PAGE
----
Van der Waals forces are a generic description of the forces that act between atoms and molecules. The fact that liquids and solids are scarcely compressible indicates that when the distances between molecules are small, the forces between them are strongly repulsive. On the other hand, the fact that these condensed phases exist at all indicates that at long range the forces must be attractive.
The force is generally expressed in terms of a potential energy U which, for spherically symmetric molecules, is simply a function of the distance t between two molecules, so that
The general shape of an intermolecular pair potential for a spherically-symmetric system is shown schematically in Figure 1.
Figure 1. The intermolecular potential and intermolecular force for a pair of spherically-symmetric molecules.
The physical origin of the long-range attractive forces in the case of nonpolar molecules is the interaction between the fluctuating dipoles in each atom caused by the motion of the electrons about the nucleus. The repulsive interactions at short range are caused by the repulsive electrostatic forces between the nuclei of molecules when the electrostatic shielding is reduced as the Pauli Exclusion Principle causes a reduction of the electron density between them. For polyatomic and/or polar molecules, the van der Waals forces also arise as a result of interactions between permanent multipoles within the molecules. The forces and the potential then depend upon the relative orientation of the molecules as well as their separation.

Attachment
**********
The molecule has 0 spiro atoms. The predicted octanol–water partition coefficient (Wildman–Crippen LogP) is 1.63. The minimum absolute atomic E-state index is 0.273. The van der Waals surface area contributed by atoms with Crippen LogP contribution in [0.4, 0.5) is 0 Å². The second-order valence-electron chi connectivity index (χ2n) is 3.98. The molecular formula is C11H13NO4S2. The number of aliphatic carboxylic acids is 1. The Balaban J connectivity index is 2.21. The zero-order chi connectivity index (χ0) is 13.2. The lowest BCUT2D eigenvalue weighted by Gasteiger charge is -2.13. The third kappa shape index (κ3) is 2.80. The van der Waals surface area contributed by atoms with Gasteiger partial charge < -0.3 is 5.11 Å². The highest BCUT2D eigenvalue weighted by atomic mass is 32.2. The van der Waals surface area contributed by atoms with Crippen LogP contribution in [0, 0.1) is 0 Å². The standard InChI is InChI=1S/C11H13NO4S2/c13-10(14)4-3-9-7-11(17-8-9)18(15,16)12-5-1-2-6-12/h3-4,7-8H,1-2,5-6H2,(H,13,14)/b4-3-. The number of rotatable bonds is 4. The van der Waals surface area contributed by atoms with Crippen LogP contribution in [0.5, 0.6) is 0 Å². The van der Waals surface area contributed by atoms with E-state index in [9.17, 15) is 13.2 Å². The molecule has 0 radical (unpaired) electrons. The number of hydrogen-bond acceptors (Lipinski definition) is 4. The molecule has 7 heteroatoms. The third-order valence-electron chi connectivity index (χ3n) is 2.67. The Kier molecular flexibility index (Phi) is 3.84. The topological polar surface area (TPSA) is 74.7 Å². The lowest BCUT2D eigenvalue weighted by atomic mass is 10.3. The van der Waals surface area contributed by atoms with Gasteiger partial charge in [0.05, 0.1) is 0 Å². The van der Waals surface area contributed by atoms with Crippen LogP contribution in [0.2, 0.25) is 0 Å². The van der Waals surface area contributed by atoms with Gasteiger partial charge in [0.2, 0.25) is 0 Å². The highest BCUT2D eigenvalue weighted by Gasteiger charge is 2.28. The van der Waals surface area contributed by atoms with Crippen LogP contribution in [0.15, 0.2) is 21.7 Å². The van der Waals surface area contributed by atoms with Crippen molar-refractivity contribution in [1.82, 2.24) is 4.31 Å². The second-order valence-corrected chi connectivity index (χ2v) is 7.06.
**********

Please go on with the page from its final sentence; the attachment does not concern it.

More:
Maitland, G. C, Rigby, M, Smith, E. B. and Wakeham, W. A. (1961) Intermolecular Forces: Their Origin and Determination, Clarendon Press, Oxford.
Rigby, M, Smith, E. B., Wakeham, W. A. and Maitland, G. C. (1986) An Introduction to Intermolecular Forces, Clarendon Press, Oxford.